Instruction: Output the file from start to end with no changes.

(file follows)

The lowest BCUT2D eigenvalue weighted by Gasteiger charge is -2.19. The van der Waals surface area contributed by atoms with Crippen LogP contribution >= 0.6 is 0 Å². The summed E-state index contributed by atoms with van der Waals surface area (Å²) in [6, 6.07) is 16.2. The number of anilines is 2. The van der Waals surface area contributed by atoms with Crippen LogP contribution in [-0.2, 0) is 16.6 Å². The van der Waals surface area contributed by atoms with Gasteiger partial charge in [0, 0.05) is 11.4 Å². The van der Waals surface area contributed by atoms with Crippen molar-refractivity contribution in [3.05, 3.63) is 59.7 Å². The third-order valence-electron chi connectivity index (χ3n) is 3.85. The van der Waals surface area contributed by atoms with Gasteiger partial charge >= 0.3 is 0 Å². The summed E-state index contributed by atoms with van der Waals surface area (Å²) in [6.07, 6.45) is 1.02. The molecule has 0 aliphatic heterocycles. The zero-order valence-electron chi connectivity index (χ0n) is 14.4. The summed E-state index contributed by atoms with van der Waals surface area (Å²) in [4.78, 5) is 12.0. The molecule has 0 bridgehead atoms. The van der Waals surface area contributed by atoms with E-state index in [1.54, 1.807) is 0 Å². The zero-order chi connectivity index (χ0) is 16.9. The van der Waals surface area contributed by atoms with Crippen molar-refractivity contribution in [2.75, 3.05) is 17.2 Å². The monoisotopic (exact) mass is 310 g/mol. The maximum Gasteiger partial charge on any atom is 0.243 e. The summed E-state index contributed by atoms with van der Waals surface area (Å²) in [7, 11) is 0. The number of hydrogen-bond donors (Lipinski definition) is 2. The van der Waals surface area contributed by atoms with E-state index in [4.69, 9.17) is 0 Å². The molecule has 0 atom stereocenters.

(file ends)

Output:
The lowest BCUT2D eigenvalue weighted by Gasteiger charge is -2.19. The van der Waals surface area contributed by atoms with Crippen LogP contribution >= 0.6 is 0 Å². The summed E-state index contributed by atoms with van der Waals surface area (Å²) in [6, 6.07) is 16.2. The number of anilines is 2. The van der Waals surface area contributed by atoms with Crippen LogP contribution in [-0.2, 0) is 16.6 Å². The van der Waals surface area contributed by atoms with Gasteiger partial charge in [0, 0.05) is 11.4 Å². The van der Waals surface area contributed by atoms with Crippen molar-refractivity contribution in [3.05, 3.63) is 59.7 Å². The third-order valence-electron chi connectivity index (χ3n) is 3.85. The van der Waals surface area contributed by atoms with Gasteiger partial charge >= 0.3 is 0 Å². The summed E-state index contributed by atoms with van der Waals surface area (Å²) in [6.07, 6.45) is 1.02. The molecule has 0 aliphatic heterocycles. The zero-order valence-electron chi connectivity index (χ0n) is 14.4. The summed E-state index contributed by atoms with van der Waals surface area (Å²) in [4.78, 5) is 12.0. The molecule has 0 bridgehead atoms. The van der Waals surface area contributed by atoms with E-state index in [1.54, 1.807) is 0 Å². The zero-order chi connectivity index (χ0) is 16.9. The van der Waals surface area contributed by atoms with Crippen molar-refractivity contribution in [2.75, 3.05) is 17.2 Å². The monoisotopic (exact) mass is 310 g/mol. The maximum Gasteiger partial charge on any atom is 0.243 e. The summed E-state index contributed by atoms with van der Waals surface area (Å²) in [7, 11) is 0. The number of hydrogen-bond donors (Lipinski definition) is 2. The van der Waals surface area contributed by atoms with E-state index in [4.69, 9.17) is 0 Å². The molecule has 0 atom stereocenters.